Philosophical Health Check

Came across a survey that was floating around the blogosphere, which attempts to challenge you to think about the tensions in your own personal life philosophy. It’s pretty simplistic, and it doesn’t seem to have been designed to tell you your beliefs are wrong or hypocritical so much as to make you think about the questions that your particular outlook creates.

So, being amused by it for awhile – and being me – I wrote an online version of it [update: link dead]. There are only 30 questions, so it shouldn’t take you long, and I’d love to hear your feedback in the comments. Take the test!

13 replies to Philosophical Health Check

  1. Well that was interesting. I got four. Nice to know I’m average.

    Interesting to know that all the tensions didn’t “count” as tensions for me, because the tensions it suggested required me to have fewer caveats than I did. Very interesting.

  2. I got four but one was due to me misreading a question. It was very interesting but I think some of the questions are too open to interpretation and as a result it flagged up some things as tensions which aren’t. Did make me think though

  3. I got one: “Tension #6: Liberty and Decriminalisation”. I disagree with it!! (surprise, surprise)

    Can we please ourselves? In order not to be in contradiction here, you must make a convincing case that the personal use of drugs harms people other than the drug user.

    Someone who is a heroin addict is a drain on society. Their continued addiction perpetuates the criminality inherent in the trade of drugs, which costs money to police and can result in innocent people being affected, for example when people thieve to fund their habit. Even if it were legalised and the second argument thus partially invalidated, an addict is useless and a burden on other non-addicts to rehabilitate. To remove a functional member of society and replace them with a cost is a demonstrable harm to other people.

    Other comments:

    It is not always right to judge individuals solely on their merits.

    Am I being a muppet? What else can you judge someone on but their merits? Are you suggesting anti-merits (ie flaws) don’t count?

    Governments should be allowed to increase taxes sharply to save lives in the developing world.

    This is phrased in a slightly weird way. I was forced to agree because governments should be allowed to do whatever they want. That doesn’t mean that they should do it, though.

    Interesting idea, though. Pitting beliefs against what you think in practice will probably show up some amusing inconsistencies…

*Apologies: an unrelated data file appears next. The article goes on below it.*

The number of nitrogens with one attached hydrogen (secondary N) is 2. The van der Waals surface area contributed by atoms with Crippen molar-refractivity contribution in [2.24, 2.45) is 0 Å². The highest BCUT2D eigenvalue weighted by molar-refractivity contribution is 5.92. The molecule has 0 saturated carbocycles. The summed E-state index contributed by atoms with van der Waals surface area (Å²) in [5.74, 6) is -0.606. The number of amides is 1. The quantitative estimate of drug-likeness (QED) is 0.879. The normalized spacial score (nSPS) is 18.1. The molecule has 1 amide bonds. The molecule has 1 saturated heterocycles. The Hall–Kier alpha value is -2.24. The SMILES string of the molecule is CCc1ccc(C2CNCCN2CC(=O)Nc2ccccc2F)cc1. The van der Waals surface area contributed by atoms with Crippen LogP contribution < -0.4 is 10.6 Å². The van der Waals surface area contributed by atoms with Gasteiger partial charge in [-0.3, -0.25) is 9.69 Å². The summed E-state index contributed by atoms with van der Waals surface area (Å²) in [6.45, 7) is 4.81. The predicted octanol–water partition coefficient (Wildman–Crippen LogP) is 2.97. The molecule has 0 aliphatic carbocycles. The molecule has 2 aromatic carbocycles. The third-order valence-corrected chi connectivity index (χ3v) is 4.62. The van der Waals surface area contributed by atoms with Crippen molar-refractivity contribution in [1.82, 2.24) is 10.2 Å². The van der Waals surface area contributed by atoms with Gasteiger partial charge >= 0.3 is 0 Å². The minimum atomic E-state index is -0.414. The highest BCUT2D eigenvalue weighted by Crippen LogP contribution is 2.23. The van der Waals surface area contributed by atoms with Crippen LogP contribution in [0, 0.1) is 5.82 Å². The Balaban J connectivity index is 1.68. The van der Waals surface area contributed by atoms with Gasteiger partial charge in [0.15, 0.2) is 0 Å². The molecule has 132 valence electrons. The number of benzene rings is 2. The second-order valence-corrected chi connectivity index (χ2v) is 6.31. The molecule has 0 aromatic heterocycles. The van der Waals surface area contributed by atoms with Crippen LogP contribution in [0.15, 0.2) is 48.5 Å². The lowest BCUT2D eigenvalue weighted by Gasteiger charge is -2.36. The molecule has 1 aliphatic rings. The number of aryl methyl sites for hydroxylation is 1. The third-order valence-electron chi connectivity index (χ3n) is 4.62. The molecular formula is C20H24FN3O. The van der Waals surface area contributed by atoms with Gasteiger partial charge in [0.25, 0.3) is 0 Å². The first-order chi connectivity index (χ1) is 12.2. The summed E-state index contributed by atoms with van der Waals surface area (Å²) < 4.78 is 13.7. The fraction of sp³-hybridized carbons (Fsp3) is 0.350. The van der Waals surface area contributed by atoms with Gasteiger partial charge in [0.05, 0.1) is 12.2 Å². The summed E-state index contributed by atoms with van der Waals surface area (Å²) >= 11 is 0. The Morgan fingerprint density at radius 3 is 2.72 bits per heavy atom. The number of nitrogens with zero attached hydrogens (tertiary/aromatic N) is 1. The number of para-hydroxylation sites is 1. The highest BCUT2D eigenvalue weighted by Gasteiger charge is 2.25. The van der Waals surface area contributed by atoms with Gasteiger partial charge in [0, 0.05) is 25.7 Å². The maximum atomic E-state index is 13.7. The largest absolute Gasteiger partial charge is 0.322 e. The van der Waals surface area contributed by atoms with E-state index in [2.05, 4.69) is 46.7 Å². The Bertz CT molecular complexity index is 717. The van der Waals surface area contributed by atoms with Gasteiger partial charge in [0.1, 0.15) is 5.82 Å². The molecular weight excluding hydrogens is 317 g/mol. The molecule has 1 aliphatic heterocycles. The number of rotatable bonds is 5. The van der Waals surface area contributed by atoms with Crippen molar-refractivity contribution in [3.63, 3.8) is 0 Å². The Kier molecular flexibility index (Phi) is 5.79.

4. Good fun. At least I think so.

    Oh, and Statto I agreed that it’s not always right blah blah merits by counter example. The teacher in a classroom may do something by roat, rather than by merit. If you say that it is always right to judge on merit then you’ve opened the door on absolutism.

  5. Just the one tension for me #11 (Positive Discrimination)

    I like to think about thinking so it was good for that however for about 9 or 10 of the questions i really badly wanted to check both true and false.

    Probably just me being a mongaloid though.

  6. Statto said:

    Am I being a muppet? What else can you judge someone on but their merits? Are you suggesting anti-merits (ie flaws) don’t count?

    No, because those could very easily be defined as their merits (or lack thereof). This statement, I feel, looks at whether it’s okay to ever judge people based on, for example, thier history, thier situation, thier skin colour, race, sexuality, or religion, thier age, etc. Whether we agree with the statement or not, we’ve all almost certainly acted as if we disagreed with it at some time or other. The statement challenges whether or not we feel such actions are ever justified.

    Becky said:

    i really badly wanted to check both true and false

    I think that’s quite deliberate; the survey attempts to polarise your viewpoints in orer to set them against one another, so it’s inevitable that it sometimes feels like it’s taking extremes. Most of the questions, in my experience, were well-worded enough for that not to be problematic, using words like “never” and “always” which work well to bring out the extreme opinions in test-takers. Your milage may vary.

    In general: I’m glad that people are seeing this the right way – not as some kind of test (who can score the least/most) but as an interesting psychological/philosophical pointer to help examine the kinds of questions you may need to ask (or may already have done) about your own beliefs.

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